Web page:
On this holocaust remembrance day

On this Holocaust remembrance day, we remember the past and look forward to the future.

The best way to respect the legacy of millions of the innocent people who were killed for their race, is to ensure that it never happens again.

What can you and I do?

First and foremost, we must fight racism. There is no difference between those who blame all the world’s problems on Jews or Muslims or other religions. Next time someone says something like this, think about challenging them with facts. Nothing like standing up to a racist bigot with facts.

We must also help the refugees among us. There are millions of refugees around the world who are fleeing persecution. Here in Israel we have refugees fleeing the Eritrean regime, which is one of the world’s most oppressive. Some have even called it the North Korea of Africa. To me, helping them is upholding and sanctifying the memory of the fallen of the holocaust.

Next time you see a refugee, just think what they have left behind. Think about not being able to see your family or going back to your country – ever again! Thats how they feel every day..

I enclose with this “rare and moving footage dated to April 20th 1945, inmates at Bergen Belsen Concentration Camp sing the anthem of hope Hatikva.”

Israel is the symbol of the realization of our hope at the most desperate hour in the modern history of the Jewish people. My generation will make sure that we will not lose her again. The previous generation had to do this through war, we will have to do it through peace.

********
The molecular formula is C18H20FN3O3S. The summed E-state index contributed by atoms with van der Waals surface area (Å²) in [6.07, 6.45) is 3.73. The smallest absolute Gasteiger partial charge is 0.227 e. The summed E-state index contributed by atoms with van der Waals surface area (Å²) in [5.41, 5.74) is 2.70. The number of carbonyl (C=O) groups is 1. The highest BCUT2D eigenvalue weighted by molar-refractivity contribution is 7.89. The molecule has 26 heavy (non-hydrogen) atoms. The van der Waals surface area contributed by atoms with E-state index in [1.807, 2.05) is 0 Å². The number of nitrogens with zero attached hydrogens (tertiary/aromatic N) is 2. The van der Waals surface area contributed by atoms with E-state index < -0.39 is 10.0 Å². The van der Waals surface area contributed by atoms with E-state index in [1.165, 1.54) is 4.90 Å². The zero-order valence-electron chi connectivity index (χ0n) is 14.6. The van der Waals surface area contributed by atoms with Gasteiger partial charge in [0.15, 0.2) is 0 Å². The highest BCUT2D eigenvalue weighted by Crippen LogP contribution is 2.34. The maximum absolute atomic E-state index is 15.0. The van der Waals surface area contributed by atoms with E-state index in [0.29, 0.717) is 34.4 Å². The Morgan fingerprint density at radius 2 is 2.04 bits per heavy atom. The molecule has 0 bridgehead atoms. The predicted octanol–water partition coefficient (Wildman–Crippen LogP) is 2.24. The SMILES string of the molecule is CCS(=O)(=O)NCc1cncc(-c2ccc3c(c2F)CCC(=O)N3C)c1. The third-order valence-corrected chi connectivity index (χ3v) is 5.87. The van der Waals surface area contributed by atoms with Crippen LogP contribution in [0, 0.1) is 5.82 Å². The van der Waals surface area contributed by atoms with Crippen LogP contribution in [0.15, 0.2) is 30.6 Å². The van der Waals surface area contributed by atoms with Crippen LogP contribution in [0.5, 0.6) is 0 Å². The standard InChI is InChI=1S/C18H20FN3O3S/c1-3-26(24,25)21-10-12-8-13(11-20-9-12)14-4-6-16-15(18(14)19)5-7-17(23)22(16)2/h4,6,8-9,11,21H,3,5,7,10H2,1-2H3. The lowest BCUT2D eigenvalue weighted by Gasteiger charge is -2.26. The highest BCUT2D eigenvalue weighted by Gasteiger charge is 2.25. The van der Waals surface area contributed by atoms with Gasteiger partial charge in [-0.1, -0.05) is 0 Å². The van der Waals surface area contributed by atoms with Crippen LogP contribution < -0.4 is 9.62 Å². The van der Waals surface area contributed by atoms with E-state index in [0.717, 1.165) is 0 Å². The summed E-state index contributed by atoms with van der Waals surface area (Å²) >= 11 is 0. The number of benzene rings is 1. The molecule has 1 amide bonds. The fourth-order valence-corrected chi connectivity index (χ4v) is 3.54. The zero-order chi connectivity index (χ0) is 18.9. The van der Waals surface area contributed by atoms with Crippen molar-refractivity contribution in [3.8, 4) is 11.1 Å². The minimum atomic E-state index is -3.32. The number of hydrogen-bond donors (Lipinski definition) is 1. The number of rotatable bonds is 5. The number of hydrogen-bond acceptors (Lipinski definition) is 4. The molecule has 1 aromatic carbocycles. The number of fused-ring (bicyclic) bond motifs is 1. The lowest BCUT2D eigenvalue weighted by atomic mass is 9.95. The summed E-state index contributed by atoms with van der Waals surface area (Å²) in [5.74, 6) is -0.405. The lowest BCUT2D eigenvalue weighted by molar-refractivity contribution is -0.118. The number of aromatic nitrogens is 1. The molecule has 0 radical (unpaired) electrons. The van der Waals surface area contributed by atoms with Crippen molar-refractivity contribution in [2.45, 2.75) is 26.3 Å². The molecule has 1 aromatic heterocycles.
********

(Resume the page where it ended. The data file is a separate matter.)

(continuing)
Never lose hope.

Ladies and gentlemen, our national anthem, the Haitkvah (hope).

Goodbye, My Dear Rabbi

Rabbi Menachem Froman. May he rest in peace.

Today Rabbi Menachem Froman died, aged 68.

He was a leading advocate of peace between Israelis and Palestinians.

For years he lived and taught at the settlement of Tekoa, where he became one of the leading voices among settler rabbis for peace.

I never met Rabbi Froman, but I wish I had.

The first time I heard about him was when I was watching a video clip about his visit to a Palestinian village after a Mosque had been attacked by terrorists in late 2011. I have posted it below.

I was moved by his anger against the terrorists, as well as his sympathy for the victims.

I can just about imagine how I would have felt if my synagogue in Tehran had been attacked by terrorists. How sickened and angry I would feel to pick up burned piece of prayer books, to look at burned out walls and to read insults against holy Jewish prophets sprayed on the walls. And how I would have wanted a local Muslim religious leader to come and show sympathy to my community while condemning the terrorists. This is how all minorities want to be treated. When they are targets of terrorism because of their race and religion, they want to feel a sense of solidarity with the majority. They want to feel that they are not alone.

Well today I belong to the majority and Rabbi Froman’s words in Qusra against the terrorists and his solidarity with the Palestinian minority exemplifies the values which I was taught as a human being and as a Jew.

The video and his words still move me.

Rest in Peace, Rabbi Froman.